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Publication numberUS6557477 B1
Publication typeGrant
Application numberUS 10/162,153
Publication dateMay 6, 2003
Filing dateJun 4, 2002
Priority dateJun 4, 2002
Fee statusPaid
Publication number10162153, 162153, US 6557477 B1, US 6557477B1, US-B1-6557477, US6557477 B1, US6557477B1
InventorsAlex V. Degutis, Andrew C. Crouse
Original AssigneeSalco Products, Inc.
Export CitationBiBTeX, EndNote, RefMan
External Links: USPTO, USPTO Assignment, Espacenet
Ring protector for preventing tampering of valves positioned inside a railcar dome
US 6557477 B1
Abstract
A ring protector for preventing unauthorized access through the dome port openings of a railcar dome. The ring protector defines a plurality of approximately equally spaced holes. The ring protector has an opened position in which each of the dome port openings is in-line with one of the access holes and a closed position in which each of the port openings is not in-line with one of the access holes. The ring protector is adapted to be rotatable from the opened position to the closed position.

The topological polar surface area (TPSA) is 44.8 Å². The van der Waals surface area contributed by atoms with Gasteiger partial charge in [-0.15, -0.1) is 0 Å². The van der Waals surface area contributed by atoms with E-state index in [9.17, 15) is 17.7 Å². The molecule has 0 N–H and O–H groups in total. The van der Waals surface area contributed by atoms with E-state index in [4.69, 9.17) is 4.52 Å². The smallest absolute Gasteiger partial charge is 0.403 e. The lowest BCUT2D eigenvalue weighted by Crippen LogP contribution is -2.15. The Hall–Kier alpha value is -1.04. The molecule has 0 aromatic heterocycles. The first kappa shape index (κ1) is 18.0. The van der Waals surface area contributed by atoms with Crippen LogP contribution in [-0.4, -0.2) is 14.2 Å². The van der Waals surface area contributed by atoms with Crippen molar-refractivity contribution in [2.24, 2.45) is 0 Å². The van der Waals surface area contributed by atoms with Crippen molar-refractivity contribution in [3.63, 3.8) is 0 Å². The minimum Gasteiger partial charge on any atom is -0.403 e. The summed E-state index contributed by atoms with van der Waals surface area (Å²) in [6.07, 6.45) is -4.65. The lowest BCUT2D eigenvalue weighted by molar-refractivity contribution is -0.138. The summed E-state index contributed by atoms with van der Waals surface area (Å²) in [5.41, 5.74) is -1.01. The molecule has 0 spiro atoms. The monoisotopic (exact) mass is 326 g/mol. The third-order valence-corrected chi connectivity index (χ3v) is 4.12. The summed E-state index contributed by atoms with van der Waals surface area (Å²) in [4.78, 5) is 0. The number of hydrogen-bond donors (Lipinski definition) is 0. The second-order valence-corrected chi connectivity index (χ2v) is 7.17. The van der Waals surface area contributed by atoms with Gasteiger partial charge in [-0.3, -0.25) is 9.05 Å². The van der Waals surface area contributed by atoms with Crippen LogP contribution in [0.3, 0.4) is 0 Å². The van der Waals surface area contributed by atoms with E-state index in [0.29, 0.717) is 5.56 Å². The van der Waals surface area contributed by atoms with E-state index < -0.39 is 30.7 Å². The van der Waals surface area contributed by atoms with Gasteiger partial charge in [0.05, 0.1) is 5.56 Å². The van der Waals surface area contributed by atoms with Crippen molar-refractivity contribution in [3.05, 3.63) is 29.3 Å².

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Claims(20)
What is claimed is:
1. A ring protector for preventing unauthorized access through the dome port openings of a railcar dome, the ring protector defines a plurality of approximately equally spaced access holes, the ring protector has an opened position in which each of the dome port openings is in-line with one of the access holes and a closed position in which each of the port openings is not in-line with one of the access holes, the ring protector is adapted to be rotatable from the opened position to the closed position.
2. The ring protector as claimed in claim 1 wherein the ring protector has a handle extending axially upwardly.